“That was an interesting game you played there, George.”
“Who… what’re you…”
“I am death.”
I have to believe her, her eyes are the ancient coins of Greece.
“Have you come to take me?”
“In a sense.” There is a silence. “George, I have become enlightened. You do realize that don’t you?” I nod, staring at the ground. “ A thousand years ago, I was a mighty warrior. I ravished in slaughtering my enemies one by one. Relishing their blood against my blade. I felt death was a sport. Until one day I died suddenly from a chariot accident. The Grim Reaper came for me, telling me that becoming the god Death is my path to enlightenment.”
“Enlightenment?”
“Yes, there are many things to learn after you shift into your next entity. I spent the past millennium seeing deaths of all kind. At first I laughed at their weakness and mortality. But when I pondered, I realized how valuable life is. Then, I thought about the sins of my past, how I took great minds and great warriors away from me in my struggle for power.”
“Why me…?”
“You possess great knowledge. You treat human lives as entertainment, and when you aren’t corrupting people, you are spending it in this room. Watching ‘Livers’ with jealousy and contempt.” I stare at her ever changing bouquet. She smiles, “I’m excited for retirement. I hear they have great lasagna.”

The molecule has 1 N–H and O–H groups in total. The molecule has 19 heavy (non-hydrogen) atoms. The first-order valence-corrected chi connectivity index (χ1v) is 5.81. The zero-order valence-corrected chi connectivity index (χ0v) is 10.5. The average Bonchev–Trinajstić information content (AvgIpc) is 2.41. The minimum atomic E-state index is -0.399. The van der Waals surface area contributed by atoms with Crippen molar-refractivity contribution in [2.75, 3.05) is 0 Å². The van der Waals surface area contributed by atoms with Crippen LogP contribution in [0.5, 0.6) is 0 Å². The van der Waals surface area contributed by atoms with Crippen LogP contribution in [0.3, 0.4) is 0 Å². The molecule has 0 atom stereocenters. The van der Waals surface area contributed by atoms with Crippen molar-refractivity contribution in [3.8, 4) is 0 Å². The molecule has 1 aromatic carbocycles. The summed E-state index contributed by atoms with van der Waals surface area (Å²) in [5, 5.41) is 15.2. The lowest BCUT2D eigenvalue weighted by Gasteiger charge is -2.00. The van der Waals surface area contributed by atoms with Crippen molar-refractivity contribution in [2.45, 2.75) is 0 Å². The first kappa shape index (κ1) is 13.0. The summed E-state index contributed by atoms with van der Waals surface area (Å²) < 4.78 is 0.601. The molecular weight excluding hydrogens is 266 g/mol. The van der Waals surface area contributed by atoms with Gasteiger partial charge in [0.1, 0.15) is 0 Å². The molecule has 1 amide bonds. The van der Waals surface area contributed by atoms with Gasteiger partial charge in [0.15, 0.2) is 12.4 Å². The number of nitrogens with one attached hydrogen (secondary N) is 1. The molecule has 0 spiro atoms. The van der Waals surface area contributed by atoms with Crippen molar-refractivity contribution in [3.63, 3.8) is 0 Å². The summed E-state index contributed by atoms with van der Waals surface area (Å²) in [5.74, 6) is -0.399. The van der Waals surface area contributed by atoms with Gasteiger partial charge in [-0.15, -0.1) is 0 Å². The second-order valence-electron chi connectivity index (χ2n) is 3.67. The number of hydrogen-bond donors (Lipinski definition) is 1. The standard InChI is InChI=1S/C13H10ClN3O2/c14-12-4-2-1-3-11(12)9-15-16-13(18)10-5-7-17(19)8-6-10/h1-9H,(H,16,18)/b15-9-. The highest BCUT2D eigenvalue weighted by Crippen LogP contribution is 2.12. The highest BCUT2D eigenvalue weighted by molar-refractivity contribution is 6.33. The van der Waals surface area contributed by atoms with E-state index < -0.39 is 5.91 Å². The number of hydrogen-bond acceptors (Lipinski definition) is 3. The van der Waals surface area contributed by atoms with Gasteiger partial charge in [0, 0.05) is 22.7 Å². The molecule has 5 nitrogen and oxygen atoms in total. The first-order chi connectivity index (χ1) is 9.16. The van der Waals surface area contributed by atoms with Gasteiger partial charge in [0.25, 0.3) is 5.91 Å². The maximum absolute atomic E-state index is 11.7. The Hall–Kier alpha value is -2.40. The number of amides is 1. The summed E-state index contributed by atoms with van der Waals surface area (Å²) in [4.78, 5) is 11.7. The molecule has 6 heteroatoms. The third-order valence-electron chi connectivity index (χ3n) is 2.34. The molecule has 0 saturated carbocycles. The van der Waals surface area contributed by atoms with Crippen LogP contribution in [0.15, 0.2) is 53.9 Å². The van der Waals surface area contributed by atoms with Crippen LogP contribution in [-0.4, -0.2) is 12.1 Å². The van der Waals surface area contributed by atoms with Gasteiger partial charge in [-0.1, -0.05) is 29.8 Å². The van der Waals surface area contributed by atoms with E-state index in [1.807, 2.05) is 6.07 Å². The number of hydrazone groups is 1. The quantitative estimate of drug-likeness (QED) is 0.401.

“But, I’m not dead.” As I say that, I notice a bleeding from my stomach, I turn around, and see Sharon’s bloody hand holding a knife that was meant to cut pasta. I stare back at the Goddess. Her coins display a mixture of remorse, pity, and excitement to whatever destination awaits her. I slump onto the ground, feeling more powerful and free than ever. I stand up, looking at my body.
“You must take this.” She hands me the flowers.
“What is it for?”
“These flowers are all the flowers that are set on graves. It is one of the many items you need as death” As she hands me the flowers, the coins fall from her eyes, revealing a guilty ebony stare. The gold is turned into a deep tan, and she is wearing battle armor from ancient times. It remains for a while, as an entity I have no concept of time. After that, it slowly morphs into a matronly dress. Her supple skin starts to sag, and her hair grays. “Old age is something I’ve always pondered about.”
I look around, Sharon isn’t there. My body isn’t there. “I hope you don’t mind if I use your existence.”
I’m bewildered, “No… that’s okay.” I start walking out, carrying the flowers. I end up in front of the home, feeling as I did 53 years ago, when I moved out of the house.